This week William Isaac, chairman of Fifth Third Bancorp (FITB), published a piece here defending payday loans and expressing concern about regulatory crackdowns on payday lending. This is not surprising given that—despite sharp regulatory warnings and widespread public opposition—Fifth Third may soon be one of only two banks in the nation that makes payday loans. Along with Regions (RF), Fifth Third appears to be attached to loans with triple-digit interest rates that mire people in debt. The banks insist on referring to these loans as "deposit advances," but they are designed to function just like other payday loans.
As Isaac notes, many American families are living paycheck to paycheck. He claims that this means they need access to short-term credit, and that payday lending meets this need. But he is wrong; these loans are not short-term at all. When cash-strapped borrowers take out a payday loan, their next paycheck may be enough to repay the lender, but it doesn’t leave enough to cover necessities, such as rent or food. Too often, the borrower must take out another loan and pay yet another fee, and the cycle of debt begins. Payday loans quickly turn into long-term, high cost, loans that borrowers cannot escape.
The debt trap nature of payday loans is not theoretical; study after study shows it is all too real. Recent research by the Consumer Financial Protection Bureau found that the median borrower took out 10 payday loans from a single storefront lender during one year, and spent 199 daysof the year in payday debt. These findings were generally consistent with other studies by the Center for Responsible Lending, my organization; the Pew Research Center; the Center for Financial Services Innovation; and reports by the largest payday lender in the country, Advance America.
To make this financial quicksand trap even worse, these loans typically are given in rapid succession, with the borrower paying excessive fees multiple times to continue to support the original extension of credit. And they lead to a cascade of bad financial consequences, such as increased likelihood of overdraft fees, delinquency on other bills, delaying medical care, and even increased likelihood of involuntary bank account closure and bankruptcy.
Particularly galling is that one in four bank payday borrowers are Social Security recipients. Borrowers on a fixed-income are especially at risk of getting mired in these loans.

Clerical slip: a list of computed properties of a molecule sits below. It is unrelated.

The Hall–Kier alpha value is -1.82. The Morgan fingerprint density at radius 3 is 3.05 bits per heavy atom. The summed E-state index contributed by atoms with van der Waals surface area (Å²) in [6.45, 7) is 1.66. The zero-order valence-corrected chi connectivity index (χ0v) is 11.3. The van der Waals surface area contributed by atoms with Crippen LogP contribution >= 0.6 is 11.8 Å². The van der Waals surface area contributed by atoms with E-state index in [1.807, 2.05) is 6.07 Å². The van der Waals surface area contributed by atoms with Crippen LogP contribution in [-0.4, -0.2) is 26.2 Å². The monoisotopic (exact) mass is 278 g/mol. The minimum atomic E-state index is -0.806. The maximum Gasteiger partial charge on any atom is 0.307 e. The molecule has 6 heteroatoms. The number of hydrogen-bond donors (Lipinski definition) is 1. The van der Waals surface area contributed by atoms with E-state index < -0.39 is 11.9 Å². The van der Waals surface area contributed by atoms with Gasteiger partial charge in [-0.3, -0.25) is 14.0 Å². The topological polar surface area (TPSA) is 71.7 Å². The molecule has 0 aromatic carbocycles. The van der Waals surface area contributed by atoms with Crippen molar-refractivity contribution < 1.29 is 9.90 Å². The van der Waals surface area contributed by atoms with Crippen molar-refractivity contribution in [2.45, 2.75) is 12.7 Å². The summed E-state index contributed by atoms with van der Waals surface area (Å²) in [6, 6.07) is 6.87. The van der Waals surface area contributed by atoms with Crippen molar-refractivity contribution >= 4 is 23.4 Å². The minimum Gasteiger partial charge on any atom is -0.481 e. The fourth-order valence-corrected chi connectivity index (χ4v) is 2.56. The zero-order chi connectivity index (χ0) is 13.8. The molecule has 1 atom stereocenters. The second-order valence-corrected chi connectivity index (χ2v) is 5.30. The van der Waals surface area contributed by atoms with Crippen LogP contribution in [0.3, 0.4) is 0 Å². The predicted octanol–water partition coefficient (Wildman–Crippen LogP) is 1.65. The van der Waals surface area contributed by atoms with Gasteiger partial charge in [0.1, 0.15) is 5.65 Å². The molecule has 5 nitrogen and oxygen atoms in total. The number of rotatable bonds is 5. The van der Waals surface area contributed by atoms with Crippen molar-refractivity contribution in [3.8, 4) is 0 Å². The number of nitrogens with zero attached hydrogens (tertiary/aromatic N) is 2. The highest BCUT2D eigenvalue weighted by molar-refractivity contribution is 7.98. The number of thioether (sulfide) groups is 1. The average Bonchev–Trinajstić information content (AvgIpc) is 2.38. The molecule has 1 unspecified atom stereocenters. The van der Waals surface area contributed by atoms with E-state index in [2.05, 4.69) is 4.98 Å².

Over the last decade, state and federal policymakers have taken numerous actions to curb payday lending. Today 22 states prohibit or significantly restrict payday loans. Congress determined that payday loans were a threat to military readiness, and banned lenders from making payday loans to members of the military or their families.
The banking regulators acted throughout the early 2000s to address safety and soundness concerns caused by banks partnering with storefront payday lenders to circumvent state laws. And in April this year, the Office of the Comptroller of the Currency and the Federal Deposit Insurance Corp. proposed guidance to address central problems with bank payday lending.
Unlike the OCC and FDIC, the Federal Reserve has not proposed explicit requirements for the banks it supervises. However, it recently issued a statement emphasizing the "significant consumer risks" posed by payday lending and concerns about banks making repeat loans to borrowers. Fifth Third is one of two banks supervised by the Federal Reserve that make payday loans; the other is Regions. By continuing to make these loans, Fifth Third and Regions are not only putting their own customers at risk, they also appear to be ignoring a warning from their own regulator.
Data about payday loans, whether made by banks or storefront lenders, point to patterns of long-term indebtedness and loan churning that undermine economic security. The bottom line is payday loans are a defective financial product, and the CFPB should issue rules that would put billions of dollars back in the pockets of families who could really use that cash.
Michael Calhoun is the president of the Center for Responsible Lending.